Owens, 18, went to the emergency room to see a pediatrician, thinking it was dehydration or mononucleosis. But he kept vomiting.

A few days after the State Games, he was admitted to Presbyterian Hospital.

“I just thought he was sick,” said Nick’s father, John Owens. “Thought it was a virus or something.”

An unknown cause

Nick Owens said he doesn’t remember much from his hospital stay at Presbyterian. “I was throwing up most of the time there,” he said.

Doctors tested him for every virus and bacteria common to the region but couldn’t find a match.

Owens lost 25 pounds from his already slender 6-foot frame. He had been proud of having gained nearly 20 pounds his junior season, bringing him to about 165.

After 10 days at Presbyterian without answers, John and Stacy, Nick’s mother, moved Nick to Duke University Medical Center.

“I just wanted to get better,” Owens said. “I didn’t really think of it as being that serious, like hospital serious, until they were taking me to Duke. … That kind of scared me.”

Owens was put under the care of Digestive Disorders Specialist Dr. Nancy McGreal. She had answers.

His stomach was paralyzed and needed to reboot, a condition called gastroparesis. She’d seen it before; it likely was caused by an unknown virus.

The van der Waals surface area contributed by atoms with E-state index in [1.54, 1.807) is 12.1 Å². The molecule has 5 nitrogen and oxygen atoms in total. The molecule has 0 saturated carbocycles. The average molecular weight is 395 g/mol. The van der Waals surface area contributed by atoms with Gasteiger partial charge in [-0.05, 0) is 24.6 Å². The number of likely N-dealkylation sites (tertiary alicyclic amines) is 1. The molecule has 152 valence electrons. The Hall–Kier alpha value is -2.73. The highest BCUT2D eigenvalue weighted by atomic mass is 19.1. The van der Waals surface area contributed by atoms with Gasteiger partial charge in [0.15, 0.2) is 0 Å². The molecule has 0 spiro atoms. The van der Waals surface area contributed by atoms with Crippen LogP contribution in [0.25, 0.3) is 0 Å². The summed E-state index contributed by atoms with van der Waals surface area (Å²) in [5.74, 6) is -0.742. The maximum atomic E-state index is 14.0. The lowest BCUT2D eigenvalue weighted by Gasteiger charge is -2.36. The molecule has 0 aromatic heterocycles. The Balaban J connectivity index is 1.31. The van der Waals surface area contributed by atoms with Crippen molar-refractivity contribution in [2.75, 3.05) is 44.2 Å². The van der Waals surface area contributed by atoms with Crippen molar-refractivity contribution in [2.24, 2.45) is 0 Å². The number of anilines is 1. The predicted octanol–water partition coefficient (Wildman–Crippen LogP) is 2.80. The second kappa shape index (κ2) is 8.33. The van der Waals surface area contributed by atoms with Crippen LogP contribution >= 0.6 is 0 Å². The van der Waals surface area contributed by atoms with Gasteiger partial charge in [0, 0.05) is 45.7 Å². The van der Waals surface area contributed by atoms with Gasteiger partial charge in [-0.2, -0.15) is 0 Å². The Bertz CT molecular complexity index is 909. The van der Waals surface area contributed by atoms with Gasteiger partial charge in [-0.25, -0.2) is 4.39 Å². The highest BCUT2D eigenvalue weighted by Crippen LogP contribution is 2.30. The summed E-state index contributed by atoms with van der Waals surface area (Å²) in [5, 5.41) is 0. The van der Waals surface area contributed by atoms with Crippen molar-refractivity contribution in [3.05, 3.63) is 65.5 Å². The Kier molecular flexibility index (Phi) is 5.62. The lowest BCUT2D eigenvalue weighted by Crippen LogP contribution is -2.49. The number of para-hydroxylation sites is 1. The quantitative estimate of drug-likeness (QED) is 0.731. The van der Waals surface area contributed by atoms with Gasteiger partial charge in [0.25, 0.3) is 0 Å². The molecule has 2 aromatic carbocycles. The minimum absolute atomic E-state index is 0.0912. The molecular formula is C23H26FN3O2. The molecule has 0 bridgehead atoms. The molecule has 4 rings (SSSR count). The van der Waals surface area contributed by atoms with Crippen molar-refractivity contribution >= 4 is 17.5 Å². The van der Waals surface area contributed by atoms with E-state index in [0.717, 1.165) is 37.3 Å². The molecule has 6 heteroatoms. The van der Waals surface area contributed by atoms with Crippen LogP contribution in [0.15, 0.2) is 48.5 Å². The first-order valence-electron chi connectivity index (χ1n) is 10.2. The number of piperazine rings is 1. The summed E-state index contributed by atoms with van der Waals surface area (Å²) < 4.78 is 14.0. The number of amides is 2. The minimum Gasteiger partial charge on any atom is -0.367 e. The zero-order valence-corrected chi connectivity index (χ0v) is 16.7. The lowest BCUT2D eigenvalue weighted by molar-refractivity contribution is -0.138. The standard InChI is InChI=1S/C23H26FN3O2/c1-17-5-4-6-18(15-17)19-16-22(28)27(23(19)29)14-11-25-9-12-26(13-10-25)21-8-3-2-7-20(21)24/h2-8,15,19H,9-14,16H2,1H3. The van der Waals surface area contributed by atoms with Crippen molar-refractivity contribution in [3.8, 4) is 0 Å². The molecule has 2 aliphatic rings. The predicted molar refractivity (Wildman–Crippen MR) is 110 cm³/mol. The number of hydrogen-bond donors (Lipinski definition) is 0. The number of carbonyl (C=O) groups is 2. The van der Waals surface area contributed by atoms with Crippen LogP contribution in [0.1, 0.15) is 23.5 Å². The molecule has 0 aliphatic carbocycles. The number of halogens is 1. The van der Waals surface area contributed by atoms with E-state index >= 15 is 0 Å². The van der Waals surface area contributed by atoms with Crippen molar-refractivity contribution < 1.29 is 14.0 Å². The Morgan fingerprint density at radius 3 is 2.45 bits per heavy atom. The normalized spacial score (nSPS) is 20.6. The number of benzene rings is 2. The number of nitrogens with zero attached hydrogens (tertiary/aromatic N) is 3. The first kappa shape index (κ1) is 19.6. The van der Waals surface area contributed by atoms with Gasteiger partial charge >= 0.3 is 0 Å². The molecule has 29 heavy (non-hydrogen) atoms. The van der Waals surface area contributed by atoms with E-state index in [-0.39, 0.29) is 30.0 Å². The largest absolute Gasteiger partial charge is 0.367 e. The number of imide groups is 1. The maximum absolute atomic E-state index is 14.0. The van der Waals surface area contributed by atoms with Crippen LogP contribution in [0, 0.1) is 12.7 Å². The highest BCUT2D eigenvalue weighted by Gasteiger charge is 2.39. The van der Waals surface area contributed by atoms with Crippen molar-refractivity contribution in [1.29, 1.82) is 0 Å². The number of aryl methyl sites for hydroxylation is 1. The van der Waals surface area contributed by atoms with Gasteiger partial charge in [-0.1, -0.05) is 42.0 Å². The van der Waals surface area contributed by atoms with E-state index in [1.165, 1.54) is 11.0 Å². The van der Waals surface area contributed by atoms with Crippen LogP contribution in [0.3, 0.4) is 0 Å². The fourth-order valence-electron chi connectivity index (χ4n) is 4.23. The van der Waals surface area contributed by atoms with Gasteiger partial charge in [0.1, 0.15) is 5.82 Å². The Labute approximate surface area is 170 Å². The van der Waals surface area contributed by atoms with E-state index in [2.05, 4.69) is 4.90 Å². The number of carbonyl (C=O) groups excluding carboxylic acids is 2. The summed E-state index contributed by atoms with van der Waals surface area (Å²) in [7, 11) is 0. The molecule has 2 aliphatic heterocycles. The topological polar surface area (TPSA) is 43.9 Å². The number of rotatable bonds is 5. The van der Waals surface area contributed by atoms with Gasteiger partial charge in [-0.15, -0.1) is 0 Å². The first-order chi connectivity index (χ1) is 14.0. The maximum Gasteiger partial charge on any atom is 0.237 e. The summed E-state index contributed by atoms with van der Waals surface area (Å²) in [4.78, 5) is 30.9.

“Once I got to Duke I wasn’t scared anymore, because when (McGreal) said, ‘I’ve seen this, I know it’s hard as a parent but he’s going to get better,’ ” Stacy said. “It could be a month, it could be six months, you know. There’s no time limit for how long it takes for the body to reboot itself, but she said he’s going to get hungry and want to eat and stop throwing up.”

Support from all over

Owens has always been active, playing football, basketball and baseball until his freshman year of high school, when he decided to focus on baseball.

While in the hospital he missed seeing his younger brother, Jack, older sister, Alexa, and his friends. He also missed baseball.

“Not being able to move or do anything kind of like plays mind games with you,” he said.

South Charlotte Panthers and Charlotte Christian teammates came to see him, as did Panthers coach Don Hutchins and Simmons.

College coaches sent cards and called. N.C. State assistant coach Chris Hart called to say Owens still had a place on the team.

The hashtag #PrayforNick began popping up on Twitter, started by Jack, also a player on Charlotte Christian’s baseball team. Players and coaches as far away as California were praying for Owens.

“It affected a whole community of baseball players,” Stacy said. “I feel like God used Nick in that way, to make a difference.”

Charlotte Christian assistant coach Reid Fronk visited Owens and gave him a baseball that read, “God is in control.”

“I just remember holding that baseball at night,” Owens said. “If I had a bad day I would hold on to that.”

Owens took a Bible class in his junior year at Charlotte Christian. He recalls a discussion about how comfortable life was for the students in Charlotte, and how sometimes you need to be uncomfortable.